Specific listener features
Studies indicate that the ability to understand emotional messages in music starts early, and improves throughout child development. Studies investigating music and emotion in children primarily play a musical excerpt for children and have them look at pictorial expressions of faces. These facial expressions display different emotions and children are asked to select the face that best matches the music's emotional tone. Studies have shown that children are able to assign specific emotions to pieces of music; however, there is debate regarding what age this ability begins.
An infant is often exposed to a mother’s speech that is musical in nature. It is possible that this motherly singing allows the mother to relay emotional messages to the infant. Infants also tend to prefer positive speech to neutral speech as well as happy music to negative music. It has also been posited that listening to their mother’s singing may play a role in identity formation. This hypothesis is supported by a study that interviewed adults and asked them to describe musical experiences from their childhood. Findings showed that music was good for developing knowledge of emotions during childhood. The role of the mother in emotional development of the child goes beyond the singing that the child receives in infancy. It has been shown that mothers that explain the emotions of others to their children during preschool allows the child to be more sensitive to the emotions of those around them. Therefore, the mother’s role in the emotional development of the child begins in infancy but will extend well into childhood.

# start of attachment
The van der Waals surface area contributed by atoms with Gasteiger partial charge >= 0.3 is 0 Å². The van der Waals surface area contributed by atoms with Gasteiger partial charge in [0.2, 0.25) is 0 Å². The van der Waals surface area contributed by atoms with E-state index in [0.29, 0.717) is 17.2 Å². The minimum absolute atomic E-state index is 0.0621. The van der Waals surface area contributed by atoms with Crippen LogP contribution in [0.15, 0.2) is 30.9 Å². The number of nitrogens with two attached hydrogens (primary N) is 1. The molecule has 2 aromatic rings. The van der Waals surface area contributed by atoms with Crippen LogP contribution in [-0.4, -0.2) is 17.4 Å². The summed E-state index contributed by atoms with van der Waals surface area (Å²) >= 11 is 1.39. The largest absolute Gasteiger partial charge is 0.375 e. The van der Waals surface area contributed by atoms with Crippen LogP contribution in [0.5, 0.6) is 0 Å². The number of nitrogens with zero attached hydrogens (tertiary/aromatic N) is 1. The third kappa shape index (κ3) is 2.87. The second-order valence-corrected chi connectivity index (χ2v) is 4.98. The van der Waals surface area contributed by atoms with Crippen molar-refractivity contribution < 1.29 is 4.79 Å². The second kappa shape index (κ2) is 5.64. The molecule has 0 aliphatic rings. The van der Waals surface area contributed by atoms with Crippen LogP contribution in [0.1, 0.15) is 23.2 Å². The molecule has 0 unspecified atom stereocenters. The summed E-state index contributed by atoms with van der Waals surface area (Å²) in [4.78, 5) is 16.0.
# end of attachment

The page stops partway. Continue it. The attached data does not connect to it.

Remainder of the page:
These studies have shown that children at the age of 4 are able to begin to distinguish between emotions found in musical excerpts in ways that are similar to adults. The ability to distinguish these musical emotions seems to increase with age until adulthood. However, children at the age of 3 were unable to make the distinction between emotions expressed in music through matching a facial expression with the type of emotion found in the music. Some emotions, such as anger and fear, were also found to be harder to distinguish within music.